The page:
However, in this systematic review, few studies reported on distal protective factors for risk behaviors in adolescence; only two reports (both concerning substance use) described distal protective factors. No studies investigated distal protective factors, such as the quality of the mother-child bond or breastfeeding duration, for instance. The literature found in this review was more focused on the factors involved in risk behaviors. Perhaps this finding could be explained by evidence from previous epidemiological studies indicating that health programs and policies for children and youth should focus only on risk factors to reduce the prevalence of problem behavior in adolescence.112112. Pollard JA, Hawkins JD, Arthur MW. Risk and protection: are both necessary to understand diverse behavioral outcomes in adolescence? Soc Work Res. 1999;23:145-58.,113113. Beyers JM, Toumbourou JW, Catalano RF, Arthur MW, Hawkins JD. A cross-national comparison of risk and protective factors for adolescent substance use: the United States and Australia. J Adolesc Health. 2004;35:3-16. Nevertheless, some authors have advocated focusing exclusively on protective factors associated with resilience, rather than trying to reduce risk factors, i.e., emphasizing “prevention” rather than the “problem.”114114. Bernard B. Resiliency paradigm validates craft knowledge. Western Center News. 1993;6:6-7.,115115. Benson PL. All kids are our kids: what communities must do to raise caring and responsible children and adolescents. 2nd ed. San Francisco: Jossey-Bass; 1997. Other authors have argued that focusing solely on protective factors ignores the importance of social and contextual risk factors, which should also be considered in prevention policies and interventions.116116. Tolan PH. How resilient is the concept of resilience? Community Psychol. 1996;29:12-5.

Proximal risk factors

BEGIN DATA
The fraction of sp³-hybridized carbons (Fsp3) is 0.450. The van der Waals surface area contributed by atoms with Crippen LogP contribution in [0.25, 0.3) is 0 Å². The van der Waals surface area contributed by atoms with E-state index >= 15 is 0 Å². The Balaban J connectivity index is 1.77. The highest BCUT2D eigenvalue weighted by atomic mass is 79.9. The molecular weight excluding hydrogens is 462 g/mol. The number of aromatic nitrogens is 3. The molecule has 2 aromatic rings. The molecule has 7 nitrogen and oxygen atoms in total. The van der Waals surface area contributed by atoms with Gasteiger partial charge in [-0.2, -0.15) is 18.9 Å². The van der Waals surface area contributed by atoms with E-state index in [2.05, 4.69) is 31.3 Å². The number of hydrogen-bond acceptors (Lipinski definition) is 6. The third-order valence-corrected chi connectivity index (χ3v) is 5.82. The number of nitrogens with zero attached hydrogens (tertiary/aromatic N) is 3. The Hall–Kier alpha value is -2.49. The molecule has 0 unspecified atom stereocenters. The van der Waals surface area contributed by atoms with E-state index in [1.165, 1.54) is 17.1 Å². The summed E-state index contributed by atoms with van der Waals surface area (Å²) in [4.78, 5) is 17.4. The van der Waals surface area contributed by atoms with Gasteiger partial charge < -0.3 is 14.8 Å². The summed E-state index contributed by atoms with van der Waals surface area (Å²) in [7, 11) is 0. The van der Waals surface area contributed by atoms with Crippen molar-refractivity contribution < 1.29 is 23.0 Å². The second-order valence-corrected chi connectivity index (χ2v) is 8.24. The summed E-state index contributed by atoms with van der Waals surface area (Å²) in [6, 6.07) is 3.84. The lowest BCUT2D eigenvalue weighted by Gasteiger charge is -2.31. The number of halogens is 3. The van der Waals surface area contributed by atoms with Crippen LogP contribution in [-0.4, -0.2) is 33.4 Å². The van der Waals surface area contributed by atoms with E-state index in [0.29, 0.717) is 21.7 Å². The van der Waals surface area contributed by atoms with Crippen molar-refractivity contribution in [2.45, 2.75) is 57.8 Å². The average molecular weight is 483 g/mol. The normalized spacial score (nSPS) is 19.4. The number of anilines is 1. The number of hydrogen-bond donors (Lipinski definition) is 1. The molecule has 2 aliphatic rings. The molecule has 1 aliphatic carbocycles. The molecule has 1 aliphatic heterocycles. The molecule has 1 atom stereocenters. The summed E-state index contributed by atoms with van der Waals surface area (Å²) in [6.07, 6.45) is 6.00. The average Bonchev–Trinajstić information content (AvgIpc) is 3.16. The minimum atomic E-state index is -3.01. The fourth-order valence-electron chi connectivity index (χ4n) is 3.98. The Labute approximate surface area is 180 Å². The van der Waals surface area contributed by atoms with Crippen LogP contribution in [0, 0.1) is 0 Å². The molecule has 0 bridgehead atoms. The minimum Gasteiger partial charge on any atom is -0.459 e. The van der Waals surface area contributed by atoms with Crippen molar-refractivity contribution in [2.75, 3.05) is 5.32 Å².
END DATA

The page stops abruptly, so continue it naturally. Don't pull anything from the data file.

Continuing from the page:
The proximal factors for adolescent risk behavior described in this systematic review are well established in the literature, and are basically synonymous with social determinants of health. They could be divided into structural determinants, which are the fundamental structures of society that create social stratification (such as national wealth, income inequality, educational status, gender, and ethnicity), and proximal or intermediate determinants, which are considered the circumstances of daily life (such as the quality of the family environment, peer relationships, the availability of food, housing, recreation, and access to education).117117. Viner RM, Ozer EM, Denny S, Marmot M, Resnick M, Fatusi A, et al. Adolescence and the social determinants of health. Lancet. 2012;379:1641-52. Proximal factors are created by social stratification (i.e., structural determinants), as well as by cultural, religious, and community factors. There is strong evidence that these proximal social and educational factors affect the vulnerability and exposure of young people to health risk behaviors and conditions. This evidence is derived from traditional efforts to prevent substance abuse, sexual risk behavior, violence, delinquency, and poor mental health in adolescence.118118. Herrenkohl TI, Maguin E, Hill KG, Hawkins JD, Abbott RD, Catalano RF. Developmental risk factors for youth violence. J Adolesc Health. 2000;26:176-86.,119119. Hawkins JD, Catalano RF, Miller JY. Risk and protective factors for alcohol and other drug problems in adolescence and early adulthood: implications for substance abuse prevention. Psychol Bull. 1992;112:64-105.